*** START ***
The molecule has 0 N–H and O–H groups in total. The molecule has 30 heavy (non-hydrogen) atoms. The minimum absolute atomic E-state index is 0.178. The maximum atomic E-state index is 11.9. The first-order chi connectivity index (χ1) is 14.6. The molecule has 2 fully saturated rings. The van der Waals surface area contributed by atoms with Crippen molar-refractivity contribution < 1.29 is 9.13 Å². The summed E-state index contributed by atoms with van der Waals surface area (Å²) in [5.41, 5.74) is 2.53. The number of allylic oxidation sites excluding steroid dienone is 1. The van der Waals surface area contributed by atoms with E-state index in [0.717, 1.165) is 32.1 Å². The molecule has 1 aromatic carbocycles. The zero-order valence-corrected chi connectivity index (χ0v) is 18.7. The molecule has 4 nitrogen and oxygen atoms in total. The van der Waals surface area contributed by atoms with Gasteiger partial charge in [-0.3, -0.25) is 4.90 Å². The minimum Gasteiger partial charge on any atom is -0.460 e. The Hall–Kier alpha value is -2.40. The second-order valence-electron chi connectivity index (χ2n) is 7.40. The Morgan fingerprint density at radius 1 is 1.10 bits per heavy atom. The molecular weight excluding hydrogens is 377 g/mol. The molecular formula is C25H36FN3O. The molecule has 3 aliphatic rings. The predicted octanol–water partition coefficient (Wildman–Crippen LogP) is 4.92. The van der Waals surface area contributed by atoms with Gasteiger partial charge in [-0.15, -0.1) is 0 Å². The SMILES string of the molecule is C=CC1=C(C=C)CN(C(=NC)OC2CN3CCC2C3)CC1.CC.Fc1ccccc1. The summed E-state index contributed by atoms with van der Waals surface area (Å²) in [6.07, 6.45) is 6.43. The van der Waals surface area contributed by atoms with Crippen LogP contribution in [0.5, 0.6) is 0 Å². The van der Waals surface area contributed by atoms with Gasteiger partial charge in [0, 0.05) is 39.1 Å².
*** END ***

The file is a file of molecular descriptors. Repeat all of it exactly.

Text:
The molecule has 0 N–H and O–H groups in total. The molecule has 30 heavy (non-hydrogen) atoms. The minimum absolute atomic E-state index is 0.178. The maximum atomic E-state index is 11.9. The first-order chi connectivity index (χ1) is 14.6. The molecule has 2 fully saturated rings. The van der Waals surface area contributed by atoms with Crippen molar-refractivity contribution < 1.29 is 9.13 Å². The summed E-state index contributed by atoms with van der Waals surface area (Å²) in [5.41, 5.74) is 2.53. The number of allylic oxidation sites excluding steroid dienone is 1. The van der Waals surface area contributed by atoms with E-state index in [0.717, 1.165) is 32.1 Å². The molecule has 1 aromatic carbocycles. The zero-order valence-corrected chi connectivity index (χ0v) is 18.7. The molecule has 4 nitrogen and oxygen atoms in total. The van der Waals surface area contributed by atoms with Gasteiger partial charge in [-0.3, -0.25) is 4.90 Å². The minimum Gasteiger partial charge on any atom is -0.460 e. The Hall–Kier alpha value is -2.40. The second-order valence-electron chi connectivity index (χ2n) is 7.40. The Morgan fingerprint density at radius 1 is 1.10 bits per heavy atom. The molecular weight excluding hydrogens is 377 g/mol. The molecular formula is C25H36FN3O. The molecule has 3 aliphatic rings. The predicted octanol–water partition coefficient (Wildman–Crippen LogP) is 4.92. The van der Waals surface area contributed by atoms with Gasteiger partial charge in [-0.15, -0.1) is 0 Å². The SMILES string of the molecule is C=CC1=C(C=C)CN(C(=NC)OC2CN3CCC2C3)CC1.CC.Fc1ccccc1. The summed E-state index contributed by atoms with van der Waals surface area (Å²) in [6.07, 6.45) is 6.43. The van der Waals surface area contributed by atoms with Crippen LogP contribution in [0.5, 0.6) is 0 Å². The van der Waals surface area contributed by atoms with Gasteiger partial charge in [0, 0.05) is 39.1 Å².